From the January-February 2016 issue of News & Letters
So-called “comfort women”—girls and women from countries Japan occupied in World War II—were forced by the Imperial Japanese Military to work as sex slaves for Japanese soldiers. Korean, Chinese, Filipina and other Southeast Asian women and girls were raped, forced into prostitution and sexual slavery. On Dec. 28, seven decades after the end of World War II, Japan and South Korea came to an agreement on compensating the surviving rape victims, but excluded them from contributing to the decision. The comfort women deserve so much more than this sham Agreement on the Military Sexual Slavery Issue.
The agreement reached by Prime Minister Abe and South Korea’s President Park Geun-hye, designated final and irreversible by them, says that the Japanese government feels responsible for its military’s committing sexual slavery and that Abe must apologize as Japan’s representative. But the apology was made by a diplomatic representative, not Abe, who earlier had infuriated the comfort women by dismissing them as prostitutes.
South Korea will create a foundation to provide funding for the “comfort” women of $8.3 million in reparations from Japan. Once that funding is paid out by Japan, South Korea alone will run the foundation. The funds are for the care of the surviving victims of Japan’s sexual slavery but, incredibly, none of the money will go directly to the victims.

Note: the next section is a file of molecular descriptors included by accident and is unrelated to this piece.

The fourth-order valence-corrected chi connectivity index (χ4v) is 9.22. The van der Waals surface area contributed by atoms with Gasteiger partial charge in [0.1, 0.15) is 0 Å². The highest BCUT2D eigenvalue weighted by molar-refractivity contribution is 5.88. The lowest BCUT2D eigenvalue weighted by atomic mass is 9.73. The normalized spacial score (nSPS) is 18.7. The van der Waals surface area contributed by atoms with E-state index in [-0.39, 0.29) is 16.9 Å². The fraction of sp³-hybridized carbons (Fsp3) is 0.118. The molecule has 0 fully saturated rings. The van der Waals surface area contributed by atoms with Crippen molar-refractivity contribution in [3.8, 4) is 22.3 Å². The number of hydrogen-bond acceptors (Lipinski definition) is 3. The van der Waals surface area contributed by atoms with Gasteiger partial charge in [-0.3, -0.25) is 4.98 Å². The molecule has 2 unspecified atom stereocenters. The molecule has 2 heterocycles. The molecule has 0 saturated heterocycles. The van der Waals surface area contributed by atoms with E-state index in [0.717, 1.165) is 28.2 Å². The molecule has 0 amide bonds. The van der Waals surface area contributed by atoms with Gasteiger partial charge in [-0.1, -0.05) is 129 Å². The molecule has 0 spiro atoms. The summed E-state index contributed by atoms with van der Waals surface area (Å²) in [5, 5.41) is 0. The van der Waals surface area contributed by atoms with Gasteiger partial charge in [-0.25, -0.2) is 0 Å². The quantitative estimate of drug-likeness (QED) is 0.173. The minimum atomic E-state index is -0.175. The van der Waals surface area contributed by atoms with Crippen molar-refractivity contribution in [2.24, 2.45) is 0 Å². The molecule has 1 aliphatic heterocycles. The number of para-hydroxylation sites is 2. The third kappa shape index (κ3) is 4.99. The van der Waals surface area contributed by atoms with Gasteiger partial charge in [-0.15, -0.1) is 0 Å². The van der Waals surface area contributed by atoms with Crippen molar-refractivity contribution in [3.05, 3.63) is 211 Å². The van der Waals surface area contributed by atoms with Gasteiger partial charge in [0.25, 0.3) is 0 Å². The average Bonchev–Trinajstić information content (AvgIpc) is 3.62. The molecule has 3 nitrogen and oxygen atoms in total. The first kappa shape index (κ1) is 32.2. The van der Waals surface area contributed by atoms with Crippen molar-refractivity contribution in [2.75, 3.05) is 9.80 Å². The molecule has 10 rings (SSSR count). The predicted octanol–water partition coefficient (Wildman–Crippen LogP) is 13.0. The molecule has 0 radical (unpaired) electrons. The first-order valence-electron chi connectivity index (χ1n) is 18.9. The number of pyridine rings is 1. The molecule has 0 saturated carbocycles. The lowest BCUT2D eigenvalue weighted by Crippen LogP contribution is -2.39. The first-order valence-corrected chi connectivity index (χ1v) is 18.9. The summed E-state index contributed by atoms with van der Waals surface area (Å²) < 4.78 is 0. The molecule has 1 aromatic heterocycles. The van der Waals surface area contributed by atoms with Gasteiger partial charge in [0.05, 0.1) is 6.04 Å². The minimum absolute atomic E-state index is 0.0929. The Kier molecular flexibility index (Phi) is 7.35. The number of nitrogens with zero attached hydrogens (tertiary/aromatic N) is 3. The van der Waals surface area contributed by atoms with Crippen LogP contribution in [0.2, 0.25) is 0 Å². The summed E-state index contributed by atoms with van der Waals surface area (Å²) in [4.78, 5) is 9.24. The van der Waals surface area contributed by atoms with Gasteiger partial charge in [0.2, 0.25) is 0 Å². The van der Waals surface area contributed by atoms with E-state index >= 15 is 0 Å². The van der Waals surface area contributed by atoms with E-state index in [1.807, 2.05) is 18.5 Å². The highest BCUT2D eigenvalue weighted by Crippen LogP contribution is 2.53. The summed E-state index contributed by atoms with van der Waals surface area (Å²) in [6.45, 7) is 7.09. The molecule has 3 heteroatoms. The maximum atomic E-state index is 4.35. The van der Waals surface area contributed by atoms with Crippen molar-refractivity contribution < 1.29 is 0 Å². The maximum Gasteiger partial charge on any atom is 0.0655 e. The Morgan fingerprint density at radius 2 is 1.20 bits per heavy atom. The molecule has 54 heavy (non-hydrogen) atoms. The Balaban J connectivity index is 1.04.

The Agreement falls short. There are no preventive initiatives, including truth-seeking and the teaching of history. South Korea is even considering Japan’s demand for the removal of the statue of the “comfort” woman in front of the Japanese Embassy in Seoul—supposedly to maintain the dignity of the Japanese Embassy. For the same reason, South Korea has agreed to limit its criticism against the government of Japan internationally.
Following are the, very principled, demands of the comfort women:
1. Full acknowledgment of the military sexual slavery implemented by the Imperial Armed Forces of Japan between 1932 and 1945.
2. Thorough and complete investigation to fully chronicle the scope of the crime.
3. Formal apology from the National Assembly (Diet) of Japan.
4. Legal and full reparations to all victims.
5. Prosecution of the criminals responsible for the crime.
6. Full and ongoing education through proper recording and acknowledgment in textbooks and history books in Japan.
7. Building of memorials and museums to commemorate the victims and preserve the history of sexual slavery by the Japanese Military.
While the U.S. government supports this Agreement in hopes that Japan and South Korea can counter-balance China, the surviving women and their supporters are more committed than ever to see that Japan actually be held responsible for its military sexual slavery.